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September 2021 | GSAM Connect

The Next and Necessary Step: Public Markets Impact Investing

It has never been more important to re-assess the role of capital markets in creating value for society. It’s estimated that as much as $50-60 trillion could be required in green infrastructure investments to attain global Net Zero by 2050,1 and  ~$5-$7 trillion in annual spending may be necessary to achieve the UN’s Sustainable Development Goals.2 This means that private markets alone cannot provide the scale for impact investing to reach the heights required. The developing public markets impact investing landscape, however, provides the opportunity to allocate capital at incredible scale and democratize access to a previously unattainable asset class. This can potentially transform businesses harnessing technology to lead their industries and catalyze progress towards achieving global sustainability goals.

The Global Impact Investing Network (GIIN) defines impact investing as specific investments made with the intention of generating a positive, measurable social and environmental impact alongside a financial return3. At its core, there are four key industry accepted principles that provide a benchmark for impact investing.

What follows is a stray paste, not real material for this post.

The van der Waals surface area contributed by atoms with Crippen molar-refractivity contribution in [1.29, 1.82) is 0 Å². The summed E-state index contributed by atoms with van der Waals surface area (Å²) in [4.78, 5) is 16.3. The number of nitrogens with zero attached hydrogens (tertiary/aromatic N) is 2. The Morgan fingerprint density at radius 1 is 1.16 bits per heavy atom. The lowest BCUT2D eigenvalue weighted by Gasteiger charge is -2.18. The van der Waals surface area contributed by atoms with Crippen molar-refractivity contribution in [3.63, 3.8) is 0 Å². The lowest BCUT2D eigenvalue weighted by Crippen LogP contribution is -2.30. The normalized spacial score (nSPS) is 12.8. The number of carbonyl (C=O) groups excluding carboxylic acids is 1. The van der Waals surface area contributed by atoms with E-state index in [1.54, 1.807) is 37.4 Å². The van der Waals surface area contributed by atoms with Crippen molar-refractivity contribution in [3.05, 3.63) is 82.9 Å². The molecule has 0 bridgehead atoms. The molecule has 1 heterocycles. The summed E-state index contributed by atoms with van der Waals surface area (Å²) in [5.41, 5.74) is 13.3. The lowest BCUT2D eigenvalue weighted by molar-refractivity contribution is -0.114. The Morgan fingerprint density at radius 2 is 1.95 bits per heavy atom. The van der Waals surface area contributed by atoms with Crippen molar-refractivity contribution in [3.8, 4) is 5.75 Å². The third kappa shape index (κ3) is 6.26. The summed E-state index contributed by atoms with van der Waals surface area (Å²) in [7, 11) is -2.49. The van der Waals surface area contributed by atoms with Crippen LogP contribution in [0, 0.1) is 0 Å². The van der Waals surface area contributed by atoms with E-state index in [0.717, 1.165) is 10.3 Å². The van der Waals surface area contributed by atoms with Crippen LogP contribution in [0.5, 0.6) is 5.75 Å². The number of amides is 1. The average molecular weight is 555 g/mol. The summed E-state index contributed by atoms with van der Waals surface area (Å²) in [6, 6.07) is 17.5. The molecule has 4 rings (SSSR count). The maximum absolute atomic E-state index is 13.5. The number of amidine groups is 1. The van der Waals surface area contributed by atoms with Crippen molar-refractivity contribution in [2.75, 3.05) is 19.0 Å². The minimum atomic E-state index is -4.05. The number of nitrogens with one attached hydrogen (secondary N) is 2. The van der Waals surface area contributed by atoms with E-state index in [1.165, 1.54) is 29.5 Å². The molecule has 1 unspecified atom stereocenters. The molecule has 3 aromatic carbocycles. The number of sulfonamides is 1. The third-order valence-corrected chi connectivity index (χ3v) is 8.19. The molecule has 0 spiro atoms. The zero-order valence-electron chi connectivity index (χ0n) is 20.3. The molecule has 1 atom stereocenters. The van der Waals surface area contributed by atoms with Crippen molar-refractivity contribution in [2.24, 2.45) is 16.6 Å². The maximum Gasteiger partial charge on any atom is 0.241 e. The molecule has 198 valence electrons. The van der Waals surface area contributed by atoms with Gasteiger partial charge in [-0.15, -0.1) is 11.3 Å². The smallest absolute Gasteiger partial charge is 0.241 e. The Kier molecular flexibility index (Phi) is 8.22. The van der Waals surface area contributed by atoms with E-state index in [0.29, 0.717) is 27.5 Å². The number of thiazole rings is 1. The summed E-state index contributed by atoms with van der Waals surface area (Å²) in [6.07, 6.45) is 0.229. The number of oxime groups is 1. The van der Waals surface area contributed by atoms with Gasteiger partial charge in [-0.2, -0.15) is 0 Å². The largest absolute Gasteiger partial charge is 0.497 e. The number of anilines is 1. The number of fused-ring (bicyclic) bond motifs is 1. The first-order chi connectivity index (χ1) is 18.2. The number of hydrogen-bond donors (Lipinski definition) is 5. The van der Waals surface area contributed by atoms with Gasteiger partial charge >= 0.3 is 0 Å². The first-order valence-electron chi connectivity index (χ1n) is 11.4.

Exhibit 1: Four Core Characteristics of Impact Investing

Source: GIIN, As of September 2021, For illustrative purposes only.

But challenges around measurability and the limited number of public impact-focused businesses have traditionally consigned impact investing to the realm of private markets. Traditional barriers to public markets impact investing largely stem from two factors within these four themes.


Assessing Intention

Whether or not a company investment is classified as “impact” can depend upon the intentions of the business. The broader scope of operations for many publicly listed companies can lead to questions around the true intentionality of management teams when it comes to pursuing impact (e.g. a consumer goods company that has a small female health business). Due to the current lack of universal governance, investors are largely on their own when it comes to classifying companies. They may classify investments as “impact” if a certain percentage of company revenues are derived from products or services that provide a unique solution to social and environmental challenges today. But quantifying this revenue threshold is a significant challenge.

The Dutch life science business Koninklijke DSM is a fitting example in this context. It developed a cow feed supplement which can reduce methane emissions from cattle by ~30%. In a world where today’s food and agriculture industry makes up ~20% of global greenhouse gas emissions, this innovation represents a much needed and potentially highly impactful solution.4